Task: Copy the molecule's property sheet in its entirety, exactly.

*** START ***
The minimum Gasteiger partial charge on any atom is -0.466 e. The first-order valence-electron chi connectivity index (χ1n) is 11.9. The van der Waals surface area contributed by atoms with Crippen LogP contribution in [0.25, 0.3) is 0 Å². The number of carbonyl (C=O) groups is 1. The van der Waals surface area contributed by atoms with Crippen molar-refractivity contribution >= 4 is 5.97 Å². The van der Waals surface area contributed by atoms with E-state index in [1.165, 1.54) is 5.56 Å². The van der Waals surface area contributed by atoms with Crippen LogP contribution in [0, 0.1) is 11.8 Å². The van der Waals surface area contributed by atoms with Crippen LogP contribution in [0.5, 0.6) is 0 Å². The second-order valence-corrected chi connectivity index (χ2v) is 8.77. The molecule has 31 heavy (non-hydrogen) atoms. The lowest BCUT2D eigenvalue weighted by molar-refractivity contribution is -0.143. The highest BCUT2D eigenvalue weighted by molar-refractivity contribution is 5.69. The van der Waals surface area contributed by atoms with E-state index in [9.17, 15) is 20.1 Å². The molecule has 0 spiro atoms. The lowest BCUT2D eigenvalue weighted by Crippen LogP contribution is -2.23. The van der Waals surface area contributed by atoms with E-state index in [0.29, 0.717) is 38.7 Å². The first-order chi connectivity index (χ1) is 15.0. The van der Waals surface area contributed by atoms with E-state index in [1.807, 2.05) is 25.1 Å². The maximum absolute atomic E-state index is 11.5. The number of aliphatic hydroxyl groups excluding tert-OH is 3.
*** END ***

The minimum Gasteiger partial charge on any atom is -0.466 e. The first-order valence-electron chi connectivity index (χ1n) is 11.9. The van der Waals surface area contributed by atoms with Crippen LogP contribution in [0.25, 0.3) is 0 Å². The number of carbonyl (C=O) groups is 1. The van der Waals surface area contributed by atoms with Crippen molar-refractivity contribution >= 4 is 5.97 Å². The van der Waals surface area contributed by atoms with E-state index in [1.165, 1.54) is 5.56 Å². The van der Waals surface area contributed by atoms with Crippen LogP contribution in [0, 0.1) is 11.8 Å². The van der Waals surface area contributed by atoms with Crippen LogP contribution in [0.5, 0.6) is 0 Å². The second-order valence-corrected chi connectivity index (χ2v) is 8.77. The molecule has 31 heavy (non-hydrogen) atoms. The lowest BCUT2D eigenvalue weighted by molar-refractivity contribution is -0.143. The highest BCUT2D eigenvalue weighted by molar-refractivity contribution is 5.69. The van der Waals surface area contributed by atoms with E-state index in [9.17, 15) is 20.1 Å². The molecule has 0 spiro atoms. The lowest BCUT2D eigenvalue weighted by Crippen LogP contribution is -2.23. The van der Waals surface area contributed by atoms with E-state index in [0.29, 0.717) is 38.7 Å². The first-order chi connectivity index (χ1) is 15.0. The van der Waals surface area contributed by atoms with E-state index in [1.807, 2.05) is 25.1 Å². The maximum absolute atomic E-state index is 11.5. The number of aliphatic hydroxyl groups excluding tert-OH is 3.